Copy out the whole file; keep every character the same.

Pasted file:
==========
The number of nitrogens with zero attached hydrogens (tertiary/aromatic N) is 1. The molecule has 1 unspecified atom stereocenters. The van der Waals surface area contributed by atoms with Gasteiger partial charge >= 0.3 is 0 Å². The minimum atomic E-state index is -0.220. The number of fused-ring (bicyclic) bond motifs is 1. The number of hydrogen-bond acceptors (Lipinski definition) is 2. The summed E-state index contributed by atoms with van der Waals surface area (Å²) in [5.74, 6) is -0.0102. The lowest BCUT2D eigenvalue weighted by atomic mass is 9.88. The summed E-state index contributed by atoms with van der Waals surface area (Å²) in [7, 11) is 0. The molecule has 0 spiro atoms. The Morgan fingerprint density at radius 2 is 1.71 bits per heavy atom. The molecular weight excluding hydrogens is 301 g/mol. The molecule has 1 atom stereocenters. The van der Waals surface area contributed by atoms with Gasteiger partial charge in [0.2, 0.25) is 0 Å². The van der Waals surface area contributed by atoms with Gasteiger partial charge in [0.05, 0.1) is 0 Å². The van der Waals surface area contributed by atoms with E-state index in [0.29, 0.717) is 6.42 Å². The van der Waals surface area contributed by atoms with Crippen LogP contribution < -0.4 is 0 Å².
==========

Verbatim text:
The number of nitrogens with zero attached hydrogens (tertiary/aromatic N) is 1. The molecule has 1 unspecified atom stereocenters. The van der Waals surface area contributed by atoms with Gasteiger partial charge >= 0.3 is 0 Å². The minimum atomic E-state index is -0.220. The number of fused-ring (bicyclic) bond motifs is 1. The number of hydrogen-bond acceptors (Lipinski definition) is 2. The summed E-state index contributed by atoms with van der Waals surface area (Å²) in [5.74, 6) is -0.0102. The lowest BCUT2D eigenvalue weighted by atomic mass is 9.88. The summed E-state index contributed by atoms with van der Waals surface area (Å²) in [7, 11) is 0. The molecule has 0 spiro atoms. The Morgan fingerprint density at radius 2 is 1.71 bits per heavy atom. The molecular weight excluding hydrogens is 301 g/mol. The molecule has 1 atom stereocenters. The van der Waals surface area contributed by atoms with Gasteiger partial charge in [0.2, 0.25) is 0 Å². The van der Waals surface area contributed by atoms with Gasteiger partial charge in [0.05, 0.1) is 0 Å². The van der Waals surface area contributed by atoms with E-state index in [0.29, 0.717) is 6.42 Å². The van der Waals surface area contributed by atoms with Crippen LogP contribution < -0.4 is 0 Å².